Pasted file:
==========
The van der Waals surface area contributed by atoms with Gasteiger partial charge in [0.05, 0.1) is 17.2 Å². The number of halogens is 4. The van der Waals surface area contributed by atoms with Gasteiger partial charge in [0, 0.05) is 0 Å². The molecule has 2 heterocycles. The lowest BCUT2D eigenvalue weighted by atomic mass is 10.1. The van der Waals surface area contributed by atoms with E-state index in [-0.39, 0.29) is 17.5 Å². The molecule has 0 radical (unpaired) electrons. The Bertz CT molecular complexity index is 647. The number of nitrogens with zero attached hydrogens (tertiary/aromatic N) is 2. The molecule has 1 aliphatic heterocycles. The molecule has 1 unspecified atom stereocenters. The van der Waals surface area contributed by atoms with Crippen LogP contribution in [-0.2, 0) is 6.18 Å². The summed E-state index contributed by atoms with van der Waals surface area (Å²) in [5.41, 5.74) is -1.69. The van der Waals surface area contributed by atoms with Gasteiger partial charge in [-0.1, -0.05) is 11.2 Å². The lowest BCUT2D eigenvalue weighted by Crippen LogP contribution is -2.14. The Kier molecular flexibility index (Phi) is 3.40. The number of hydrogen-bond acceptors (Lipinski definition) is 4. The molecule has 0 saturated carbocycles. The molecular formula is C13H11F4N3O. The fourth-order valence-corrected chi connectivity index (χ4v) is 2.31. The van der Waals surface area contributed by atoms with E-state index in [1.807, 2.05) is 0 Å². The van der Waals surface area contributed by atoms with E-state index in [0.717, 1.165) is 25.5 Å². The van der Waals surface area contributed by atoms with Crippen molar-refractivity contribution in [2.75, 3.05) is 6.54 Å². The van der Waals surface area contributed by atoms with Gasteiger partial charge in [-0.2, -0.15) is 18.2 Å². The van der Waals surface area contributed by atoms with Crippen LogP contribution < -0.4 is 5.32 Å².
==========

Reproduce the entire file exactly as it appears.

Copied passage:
The van der Waals surface area contributed by atoms with Gasteiger partial charge in [0.05, 0.1) is 17.2 Å². The number of halogens is 4. The van der Waals surface area contributed by atoms with Gasteiger partial charge in [0, 0.05) is 0 Å². The molecule has 2 heterocycles. The lowest BCUT2D eigenvalue weighted by atomic mass is 10.1. The van der Waals surface area contributed by atoms with E-state index in [-0.39, 0.29) is 17.5 Å². The molecule has 0 radical (unpaired) electrons. The Bertz CT molecular complexity index is 647. The number of nitrogens with zero attached hydrogens (tertiary/aromatic N) is 2. The molecule has 1 aliphatic heterocycles. The molecule has 1 unspecified atom stereocenters. The van der Waals surface area contributed by atoms with Crippen LogP contribution in [-0.2, 0) is 6.18 Å². The summed E-state index contributed by atoms with van der Waals surface area (Å²) in [5.41, 5.74) is -1.69. The van der Waals surface area contributed by atoms with Gasteiger partial charge in [-0.1, -0.05) is 11.2 Å². The lowest BCUT2D eigenvalue weighted by Crippen LogP contribution is -2.14. The Kier molecular flexibility index (Phi) is 3.40. The number of hydrogen-bond acceptors (Lipinski definition) is 4. The molecule has 0 saturated carbocycles. The molecular formula is C13H11F4N3O. The fourth-order valence-corrected chi connectivity index (χ4v) is 2.31. The van der Waals surface area contributed by atoms with E-state index in [1.807, 2.05) is 0 Å². The van der Waals surface area contributed by atoms with E-state index in [0.717, 1.165) is 25.5 Å². The van der Waals surface area contributed by atoms with Crippen molar-refractivity contribution in [2.75, 3.05) is 6.54 Å². The van der Waals surface area contributed by atoms with Gasteiger partial charge in [-0.2, -0.15) is 18.2 Å². The van der Waals surface area contributed by atoms with Crippen LogP contribution < -0.4 is 5.32 Å².